Freud, in his late life, moved from patient-on-couch analysis to larger theorizations about religion and civilization. In one such tract, The Future of an Illusion, he makes mention of how a store of (religious) ideas “is created, born of man’s need to make his helplessness tolerable and built up from the material of memories of the helplessness of his own childhood….” This is not the only instance of religious skepticism equating religiosity and the state of childhood; religious mythologies are fairy tales, the bogeyman Satan and hell are bedtime stories meant to frighten children, and civilized peoples grow out of religious superstitions—you have heard these things before, I am sure.
As a father of three, I wonder where this association comes from. Did any of these people have kids? My experience has been that children, if you don’t do some educating, are blithely devoid of religion. My wife and I were reflecting that my twins are the most visibly, causelessly happy children we’ve ever seen, at least when they’re not hungry; but they don’t pray unless we tell them, and they aren’t devout, observant, or particularly religious. They are far more interested in playing with their cars, role-playing, kicking around and generally manipulating dirt (or more recently, snow), and drinking fizzy-fizzy.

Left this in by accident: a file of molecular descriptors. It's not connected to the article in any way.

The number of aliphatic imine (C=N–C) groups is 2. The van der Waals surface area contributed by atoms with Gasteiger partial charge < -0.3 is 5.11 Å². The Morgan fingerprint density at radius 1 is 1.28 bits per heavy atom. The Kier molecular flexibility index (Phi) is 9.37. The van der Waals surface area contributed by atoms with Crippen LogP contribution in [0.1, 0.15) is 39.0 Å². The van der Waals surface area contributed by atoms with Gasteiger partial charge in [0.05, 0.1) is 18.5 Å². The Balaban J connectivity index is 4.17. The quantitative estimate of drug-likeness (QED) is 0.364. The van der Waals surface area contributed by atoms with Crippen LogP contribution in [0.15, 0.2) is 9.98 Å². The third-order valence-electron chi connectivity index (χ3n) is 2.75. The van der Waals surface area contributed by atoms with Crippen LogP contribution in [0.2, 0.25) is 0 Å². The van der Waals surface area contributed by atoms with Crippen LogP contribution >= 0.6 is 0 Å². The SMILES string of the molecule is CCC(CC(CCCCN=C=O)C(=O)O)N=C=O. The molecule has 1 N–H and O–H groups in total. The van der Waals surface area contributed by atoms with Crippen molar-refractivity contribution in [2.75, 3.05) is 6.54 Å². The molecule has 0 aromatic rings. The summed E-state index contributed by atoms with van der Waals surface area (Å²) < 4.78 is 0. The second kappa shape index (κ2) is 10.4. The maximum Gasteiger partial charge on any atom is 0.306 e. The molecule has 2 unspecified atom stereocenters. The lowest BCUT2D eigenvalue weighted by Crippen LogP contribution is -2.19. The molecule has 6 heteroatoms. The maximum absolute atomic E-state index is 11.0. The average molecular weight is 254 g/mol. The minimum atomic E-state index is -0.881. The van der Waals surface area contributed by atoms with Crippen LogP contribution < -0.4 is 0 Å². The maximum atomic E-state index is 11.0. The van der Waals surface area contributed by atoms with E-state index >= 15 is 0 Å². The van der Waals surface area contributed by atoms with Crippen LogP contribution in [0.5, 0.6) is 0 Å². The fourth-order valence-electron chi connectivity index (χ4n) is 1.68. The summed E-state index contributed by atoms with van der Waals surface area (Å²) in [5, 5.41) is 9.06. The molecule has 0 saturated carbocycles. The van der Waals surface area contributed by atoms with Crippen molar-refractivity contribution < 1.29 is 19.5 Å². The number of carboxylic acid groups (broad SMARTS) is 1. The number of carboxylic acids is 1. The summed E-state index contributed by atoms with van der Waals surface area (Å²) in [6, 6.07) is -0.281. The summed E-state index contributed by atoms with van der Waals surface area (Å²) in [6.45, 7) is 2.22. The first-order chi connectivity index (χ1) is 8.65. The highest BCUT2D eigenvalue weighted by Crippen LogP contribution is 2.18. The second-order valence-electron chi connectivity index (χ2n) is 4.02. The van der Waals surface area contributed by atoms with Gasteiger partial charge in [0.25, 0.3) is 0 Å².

Religion seems to take hold precisely in adolescence and adulthood. A purely pleasure-oriented, gratification-centered, this-worldly outlook seems to be the one children grow out of; nor do I think my children, inventive though they are when it comes to storytelling, are capable of inventing the mythic material in the Mahabharata. What a prodigy a child would have to be, to come up with a single enduring myth!
No, religiosity is utterly grown up. Consider the most famous conversions in history. Siddhartha Gautama had a wife and son—and left his palace at age 29, hobnobbed with ascetics and religious teachers, and became the Buddha at age 35. Augustine was baptized by Ambrose at age 33. The Arab merchant known as Mohammed, swept up in the embrace of the Prophet Gabriel, recited the first verse of the Qur’an age 40.
Child’s play? More like middle-aged man’s play.